I want to ask you about the tote as a presence and an image throughout the book. I see you have the grey tote ascribed to each of your parents, to your grandfather, and to yourself. Could you talk about what the tote means to you—I had read it as a container or a holding place for loss, of course, but why did you decide on its recurrence, and what does it mean—if anything—before and after the deaths occur?
DKS: My father had a drab grey gym bag which was later used as my mum's labour bag, and many years following it truly did go with my grandfather to the hospital visit he never returned from, after which his name was crossed out by my mother and in its place she wrote my father's, along with labeling every item—razor, socks, books—for his own final hospital trip. With so much history, I don't dare throw it out; and, given that very history, I don't much like looking at or using it. It is nothing but fabric, and yet holds so much. When in the throes of the collection's first draft, the tote piece was originally a single poem. But, it became clear that the tote vignettes worked better separately. Over time, edits, and re-workings, they became the skeleton of the book, then the title. The bag also holds the other snippets and stories of the collection, of my family. This tote, especially as imagined on the front cover, unzipped and open, is an invitation, a rummaging, a carrying, and a laying bare.

To circle back to your mention of the Commentary section, I'd like to know more about this—about when your remarks were written (during writing, after, or prior to press?), why you include them, and more largely, about access. As well, reflecting upon my own flipping back and forth between your poems and comments, what kind of experience do you envision or intend or hope for your readers when reading your collection?
NM: I intended the Commentary section to simply be another, 5th part (like parts 1-4 prior) of the book—but it's prose poetry instead of verse poetry. I selected specific lines from poems and wrote an excursus on each of the chosen lines. The commentaries are in fact not meant as endnotes or footnotes. The page references were included just in case someone wanted to read the whole poem from whence a line was extracted. I had envisaged an unreliable narrator resembling the Charles Kinbote character from Vladimir Nabokov's novel Pale Fire. This unreliable narrator offers a kind of distance or irony on the body of poems preceding the Commentary. The Commentary section is also a way of anchoring one of the themes of the book, having to do with the opposite poles of distance and attachment, and offers a kind of distance on the poems, as if the poems are in tension with the commentaries (maybe the way material goods, in all their enviable sumptuousness, are in tension with those who can not, according to sumptuary laws, consume them?) I wrote this section quite late in the creation of the book, several months before final drafts were produced (meaning, late in terms of the years it took to write the book, or rather the span of years—roughly 2007 to 2011).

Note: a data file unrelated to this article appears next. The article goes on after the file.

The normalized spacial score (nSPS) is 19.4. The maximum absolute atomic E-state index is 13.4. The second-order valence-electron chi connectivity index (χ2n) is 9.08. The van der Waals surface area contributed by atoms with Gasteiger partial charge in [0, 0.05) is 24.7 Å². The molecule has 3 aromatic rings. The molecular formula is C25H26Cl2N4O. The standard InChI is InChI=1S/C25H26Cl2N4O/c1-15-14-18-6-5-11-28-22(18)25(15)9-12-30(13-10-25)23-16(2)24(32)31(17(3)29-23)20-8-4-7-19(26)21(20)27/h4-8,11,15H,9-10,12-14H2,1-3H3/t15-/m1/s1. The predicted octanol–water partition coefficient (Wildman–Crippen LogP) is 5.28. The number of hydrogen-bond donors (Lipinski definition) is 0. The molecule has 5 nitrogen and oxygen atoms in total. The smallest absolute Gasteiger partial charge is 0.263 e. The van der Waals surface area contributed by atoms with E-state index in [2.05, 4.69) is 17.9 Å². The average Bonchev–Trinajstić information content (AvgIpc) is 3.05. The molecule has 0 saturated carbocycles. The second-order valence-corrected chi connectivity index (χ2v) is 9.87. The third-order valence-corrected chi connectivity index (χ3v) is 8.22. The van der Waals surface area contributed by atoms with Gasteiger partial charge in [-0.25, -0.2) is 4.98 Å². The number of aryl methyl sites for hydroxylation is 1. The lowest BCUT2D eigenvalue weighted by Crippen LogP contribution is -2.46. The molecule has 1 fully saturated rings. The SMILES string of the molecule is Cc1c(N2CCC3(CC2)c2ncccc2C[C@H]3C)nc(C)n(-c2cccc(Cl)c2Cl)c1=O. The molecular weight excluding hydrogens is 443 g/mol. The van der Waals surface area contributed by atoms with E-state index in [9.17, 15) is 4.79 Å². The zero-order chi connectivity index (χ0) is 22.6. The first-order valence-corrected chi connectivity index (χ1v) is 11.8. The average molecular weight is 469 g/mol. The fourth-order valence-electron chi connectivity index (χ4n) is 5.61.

About the tote—that is quite an incredible history (and legacy) and given that, I can also see why you keep it at bay in real life. But it's so appropriate as a symbol and as the central concern in a book about loss and mourning. Thinking again thematically, I want to ask about the first 3 poems in the book, which all pertain to nature. Is there a reason you chose to start off with nature poems? Is there a chronology to the book? I thought perhaps these first poems were set in the future, after the illnesses of your parents, and that as the text progresses, you go into the heart of the illness (then out again at the end). Is this the case? How does the natural world fit into the details of illness and hospitals that come later in the book, if they fit at all?
DKS: Seasons, decay, gorgeous light—the changes and renewal of nature—I turned to this as a solace in both living and in poetry. Right after leaving the hospital after my mother died, knowing what was ahead having been through it with my father— the heartlessly practical 'arrangements', the piercing ache, the lodged flashbacks of suffering—I took a route home through a nearby park. The only sense I could find, make, or feel—that my parents, who were my best friends, had died so brutally and but three years apart—was the cycle that underpins all of our lives. That underneath structures and systems, consensus and decorum, expectations and artifice, we are wholly at the mercy of weather, rocks, seismic shifts, and unfortunate diseases. It was heartening, even if only microscopically at first, that spring would come, that a tornado could undo us all, and the crystalline and simultaneous worry and comfort that we are all close, all of the time, to death.